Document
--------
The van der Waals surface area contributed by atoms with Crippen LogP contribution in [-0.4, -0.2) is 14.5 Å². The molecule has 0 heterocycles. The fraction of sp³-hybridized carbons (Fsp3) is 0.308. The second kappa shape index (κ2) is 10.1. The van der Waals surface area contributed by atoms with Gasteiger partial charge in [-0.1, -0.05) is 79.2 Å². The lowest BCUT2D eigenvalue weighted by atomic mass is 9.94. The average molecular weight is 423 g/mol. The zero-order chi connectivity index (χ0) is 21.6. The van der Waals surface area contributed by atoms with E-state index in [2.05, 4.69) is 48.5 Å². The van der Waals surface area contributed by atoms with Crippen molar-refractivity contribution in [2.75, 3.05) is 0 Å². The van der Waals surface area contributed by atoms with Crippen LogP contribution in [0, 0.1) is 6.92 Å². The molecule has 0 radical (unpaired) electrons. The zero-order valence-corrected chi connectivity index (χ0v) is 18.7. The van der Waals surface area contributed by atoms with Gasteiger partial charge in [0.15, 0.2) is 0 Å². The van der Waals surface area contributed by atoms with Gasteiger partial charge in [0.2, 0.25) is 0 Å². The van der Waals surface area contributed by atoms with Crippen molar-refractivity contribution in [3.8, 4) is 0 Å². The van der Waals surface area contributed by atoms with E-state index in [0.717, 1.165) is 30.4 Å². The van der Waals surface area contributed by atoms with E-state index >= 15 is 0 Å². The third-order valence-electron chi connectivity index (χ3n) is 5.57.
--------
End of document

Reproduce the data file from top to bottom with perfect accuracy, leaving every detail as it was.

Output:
The van der Waals surface area contributed by atoms with Crippen LogP contribution in [-0.4, -0.2) is 14.5 Å². The molecule has 0 heterocycles. The fraction of sp³-hybridized carbons (Fsp3) is 0.308. The second kappa shape index (κ2) is 10.1. The van der Waals surface area contributed by atoms with Gasteiger partial charge in [-0.1, -0.05) is 79.2 Å². The lowest BCUT2D eigenvalue weighted by atomic mass is 9.94. The average molecular weight is 423 g/mol. The zero-order chi connectivity index (χ0) is 21.6. The van der Waals surface area contributed by atoms with E-state index in [2.05, 4.69) is 48.5 Å². The van der Waals surface area contributed by atoms with Crippen molar-refractivity contribution in [2.75, 3.05) is 0 Å². The van der Waals surface area contributed by atoms with Crippen LogP contribution in [0, 0.1) is 6.92 Å². The molecule has 0 radical (unpaired) electrons. The zero-order valence-corrected chi connectivity index (χ0v) is 18.7. The van der Waals surface area contributed by atoms with Gasteiger partial charge in [0.15, 0.2) is 0 Å². The van der Waals surface area contributed by atoms with Gasteiger partial charge in [0.2, 0.25) is 0 Å². The van der Waals surface area contributed by atoms with Crippen molar-refractivity contribution in [3.8, 4) is 0 Å². The van der Waals surface area contributed by atoms with E-state index in [0.717, 1.165) is 30.4 Å². The van der Waals surface area contributed by atoms with E-state index >= 15 is 0 Å². The third-order valence-electron chi connectivity index (χ3n) is 5.57.